Interview with the Absinthe Minded Professors
I was recently given the privilege to interview one of my absolute favorite steampunk performance art troupes, the Absinthe Minded Professors. I expected it to include more than a few surprising, and possibly even baffling, responses as they are routinely as eccentric as they are entertaining and talented. They did not disappoint! Here is how it went:
Convention Fans: What was your first exposure to steampunk as an actual subculture (as opposed to say steampunk movies or fiction books)?
Joshua: I wasn’t aware of steampunk as a subculture. Until Michi suggested we work on a steampunk project together. I had seen people dressed in the clothes but never them together in mass. So my first exposure to the subculture was a gig.
Michi: My husband’s LARP friends had a group called “Steam Century.” They were dressing up in old military uniforms and putting on mystery murder games for the public to play at conventions and such. They described it to me as “starting with the past and creating a fictional future.” I was intrigued, and felt it was more interesting than attempting to ‘reenact’ history.
The first ‘official’ steampunk event I went to was a “Darke Carnival,” where I met a husband & wife sword-swallowing duo (http://theswordswallowers.com/) and performed with various musicians (http://www.lonnieknight.com/) (http://www.eliaugust.com/). The Steam Century people were running carnival games like “Shake hands with the Devil.” People were wandering around in pith helmets and bustles. After growing up inside the weird alternative culture that is renaissance festivals, I felt right at home.
CF: When did you first encounter people in steampunk attire that was distinctive enough to really draw attention and what effect did it have on you?
Michi: I entered this genre, as I do with most things, from the stage. Looking out at the Chicago steampunks from our stage at the Bristol Renaissance Festival, I saw two female mad hatters, crave-worthy gowns and dashing adventurers, and some lovely creations like a bandolier full of variously colored liquids. I loved the fantasy and forethought people were putting into their costumes. It wasn’t just the attire though – I enjoyed the fact that most of these people were changing their speech patterns a bit. “How civilized,” I thought. “Everyone is ‘ma-am’ing each other!”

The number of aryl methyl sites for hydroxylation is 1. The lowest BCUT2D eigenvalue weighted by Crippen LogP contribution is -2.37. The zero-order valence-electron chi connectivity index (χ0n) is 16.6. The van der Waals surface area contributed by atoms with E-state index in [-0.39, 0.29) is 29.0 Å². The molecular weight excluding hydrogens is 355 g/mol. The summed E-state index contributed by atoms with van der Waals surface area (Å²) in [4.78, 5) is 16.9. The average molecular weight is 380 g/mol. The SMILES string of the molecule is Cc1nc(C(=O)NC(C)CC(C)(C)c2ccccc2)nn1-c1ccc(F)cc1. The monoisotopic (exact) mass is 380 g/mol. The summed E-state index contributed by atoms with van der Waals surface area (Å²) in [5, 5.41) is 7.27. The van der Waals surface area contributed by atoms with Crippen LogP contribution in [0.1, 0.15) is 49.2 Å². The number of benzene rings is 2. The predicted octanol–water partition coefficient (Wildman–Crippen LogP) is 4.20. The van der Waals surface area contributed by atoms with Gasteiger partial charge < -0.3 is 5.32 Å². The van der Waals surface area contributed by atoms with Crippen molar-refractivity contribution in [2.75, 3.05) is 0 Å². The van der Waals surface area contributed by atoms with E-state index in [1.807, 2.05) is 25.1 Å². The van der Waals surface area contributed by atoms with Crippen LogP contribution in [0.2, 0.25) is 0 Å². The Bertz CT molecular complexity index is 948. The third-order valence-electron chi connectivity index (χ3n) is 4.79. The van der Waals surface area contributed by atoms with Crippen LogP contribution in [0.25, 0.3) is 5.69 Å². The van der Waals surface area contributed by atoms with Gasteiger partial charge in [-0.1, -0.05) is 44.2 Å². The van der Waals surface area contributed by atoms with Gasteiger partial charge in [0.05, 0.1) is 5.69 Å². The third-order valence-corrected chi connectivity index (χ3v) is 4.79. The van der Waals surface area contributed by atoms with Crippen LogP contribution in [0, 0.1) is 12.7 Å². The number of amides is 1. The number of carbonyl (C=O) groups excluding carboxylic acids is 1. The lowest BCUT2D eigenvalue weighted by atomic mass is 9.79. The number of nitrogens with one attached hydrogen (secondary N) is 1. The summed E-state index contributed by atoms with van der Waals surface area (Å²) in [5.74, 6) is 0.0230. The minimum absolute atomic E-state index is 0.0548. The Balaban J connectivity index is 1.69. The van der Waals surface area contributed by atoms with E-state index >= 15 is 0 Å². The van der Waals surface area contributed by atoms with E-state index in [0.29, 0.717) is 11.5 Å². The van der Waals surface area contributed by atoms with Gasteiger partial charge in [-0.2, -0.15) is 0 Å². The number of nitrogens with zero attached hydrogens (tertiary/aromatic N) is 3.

Joshua: I’ll second that the first time I was really layed out was on Steampunk invasion Day at Bristol Renaissance Faire. Mannerisms more than clothes. And I get a kick out of always being referred to as “good sir.”
CF: When did you first decide to develop a fictional steampunk character personae, and what do you think motivated you to do so?
Michi: Here’s the basic conversation I had with Joshua:
Michi: “We should work together.”
Shua: “Sure, you could play some celtic fiddle tunes for me.”
Michi: “Ummm….I prefer Slavic. Got any Babi Yar fairytales?”
Shua: “Not really.”
Michi: “How about this thing they call steampunk? I don’t really know what it is, but I can wear my corset.”
Joshua: I remember it a little differently. I remember thinking we could do Celtic stories together on automatic and Michi expressed that she would be bored with that. I was commenting on Facebook I was going back to my Victorian Science Fiction roleplaying game campaign. Michi said hey we should do steampunk. I told her I didn’t have any steampunk tales and she said “it occurs to me that you could write them and the 19th century is the era for the violin” And we were off. Suddenly I became more excited about writing these monologues than any stories I had ever written previously.
CF: What prompted your choices in development of your personal character?